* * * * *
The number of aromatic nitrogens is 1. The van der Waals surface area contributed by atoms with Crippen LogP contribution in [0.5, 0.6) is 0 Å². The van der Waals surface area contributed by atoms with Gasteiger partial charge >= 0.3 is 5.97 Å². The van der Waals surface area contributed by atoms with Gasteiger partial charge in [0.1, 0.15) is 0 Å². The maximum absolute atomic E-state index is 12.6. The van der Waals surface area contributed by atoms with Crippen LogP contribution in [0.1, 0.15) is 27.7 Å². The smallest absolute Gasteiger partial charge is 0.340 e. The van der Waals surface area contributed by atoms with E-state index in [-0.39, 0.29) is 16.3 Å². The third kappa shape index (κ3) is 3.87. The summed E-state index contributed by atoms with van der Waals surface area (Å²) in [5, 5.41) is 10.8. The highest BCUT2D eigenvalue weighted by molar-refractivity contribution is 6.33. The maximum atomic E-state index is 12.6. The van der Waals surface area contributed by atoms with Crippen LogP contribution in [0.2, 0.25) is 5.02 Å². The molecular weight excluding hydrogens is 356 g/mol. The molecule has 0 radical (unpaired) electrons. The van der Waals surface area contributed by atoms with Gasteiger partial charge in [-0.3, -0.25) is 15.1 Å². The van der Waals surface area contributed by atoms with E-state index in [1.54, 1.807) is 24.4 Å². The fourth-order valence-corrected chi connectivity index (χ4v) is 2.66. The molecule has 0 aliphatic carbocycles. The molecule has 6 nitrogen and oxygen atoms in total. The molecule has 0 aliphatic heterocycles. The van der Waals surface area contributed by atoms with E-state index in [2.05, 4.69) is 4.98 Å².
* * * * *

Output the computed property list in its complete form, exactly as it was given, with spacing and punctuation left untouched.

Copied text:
The number of aromatic nitrogens is 1. The van der Waals surface area contributed by atoms with Crippen LogP contribution in [0.5, 0.6) is 0 Å². The van der Waals surface area contributed by atoms with Gasteiger partial charge >= 0.3 is 5.97 Å². The van der Waals surface area contributed by atoms with Gasteiger partial charge in [0.1, 0.15) is 0 Å². The maximum absolute atomic E-state index is 12.6. The van der Waals surface area contributed by atoms with Crippen LogP contribution in [0.1, 0.15) is 27.7 Å². The smallest absolute Gasteiger partial charge is 0.340 e. The van der Waals surface area contributed by atoms with E-state index in [-0.39, 0.29) is 16.3 Å². The third kappa shape index (κ3) is 3.87. The summed E-state index contributed by atoms with van der Waals surface area (Å²) in [5, 5.41) is 10.8. The highest BCUT2D eigenvalue weighted by molar-refractivity contribution is 6.33. The maximum atomic E-state index is 12.6. The van der Waals surface area contributed by atoms with Crippen LogP contribution in [0.2, 0.25) is 5.02 Å². The molecular weight excluding hydrogens is 356 g/mol. The molecule has 0 radical (unpaired) electrons. The van der Waals surface area contributed by atoms with Gasteiger partial charge in [-0.3, -0.25) is 15.1 Å². The van der Waals surface area contributed by atoms with E-state index in [1.54, 1.807) is 24.4 Å². The fourth-order valence-corrected chi connectivity index (χ4v) is 2.66. The molecule has 0 aliphatic carbocycles. The molecule has 6 nitrogen and oxygen atoms in total. The molecule has 0 aliphatic heterocycles. The van der Waals surface area contributed by atoms with E-state index in [2.05, 4.69) is 4.98 Å².